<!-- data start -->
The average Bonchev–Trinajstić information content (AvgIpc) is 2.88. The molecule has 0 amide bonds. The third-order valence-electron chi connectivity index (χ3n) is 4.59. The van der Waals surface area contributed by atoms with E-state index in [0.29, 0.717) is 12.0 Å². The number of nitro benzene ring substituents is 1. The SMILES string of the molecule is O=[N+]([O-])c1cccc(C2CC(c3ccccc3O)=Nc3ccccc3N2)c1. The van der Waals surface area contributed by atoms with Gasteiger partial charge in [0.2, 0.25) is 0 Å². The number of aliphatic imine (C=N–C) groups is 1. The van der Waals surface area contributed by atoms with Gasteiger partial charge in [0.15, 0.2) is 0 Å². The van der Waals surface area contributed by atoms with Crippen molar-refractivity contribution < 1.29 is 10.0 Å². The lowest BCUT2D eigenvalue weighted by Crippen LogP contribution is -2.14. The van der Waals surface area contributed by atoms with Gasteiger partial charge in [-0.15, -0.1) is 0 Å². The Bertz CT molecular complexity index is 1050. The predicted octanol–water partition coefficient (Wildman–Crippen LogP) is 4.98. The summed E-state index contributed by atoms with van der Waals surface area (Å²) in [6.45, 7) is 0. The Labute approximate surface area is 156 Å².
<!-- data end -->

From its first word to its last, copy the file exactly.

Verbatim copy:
The average Bonchev–Trinajstić information content (AvgIpc) is 2.88. The molecule has 0 amide bonds. The third-order valence-electron chi connectivity index (χ3n) is 4.59. The van der Waals surface area contributed by atoms with E-state index in [0.29, 0.717) is 12.0 Å². The number of nitro benzene ring substituents is 1. The SMILES string of the molecule is O=[N+]([O-])c1cccc(C2CC(c3ccccc3O)=Nc3ccccc3N2)c1. The van der Waals surface area contributed by atoms with Gasteiger partial charge in [0.2, 0.25) is 0 Å². The number of aliphatic imine (C=N–C) groups is 1. The van der Waals surface area contributed by atoms with Gasteiger partial charge in [0.15, 0.2) is 0 Å². The van der Waals surface area contributed by atoms with Crippen molar-refractivity contribution < 1.29 is 10.0 Å². The lowest BCUT2D eigenvalue weighted by Crippen LogP contribution is -2.14. The van der Waals surface area contributed by atoms with Gasteiger partial charge in [-0.15, -0.1) is 0 Å². The Bertz CT molecular complexity index is 1050. The predicted octanol–water partition coefficient (Wildman–Crippen LogP) is 4.98. The summed E-state index contributed by atoms with van der Waals surface area (Å²) in [6.45, 7) is 0. The Labute approximate surface area is 156 Å².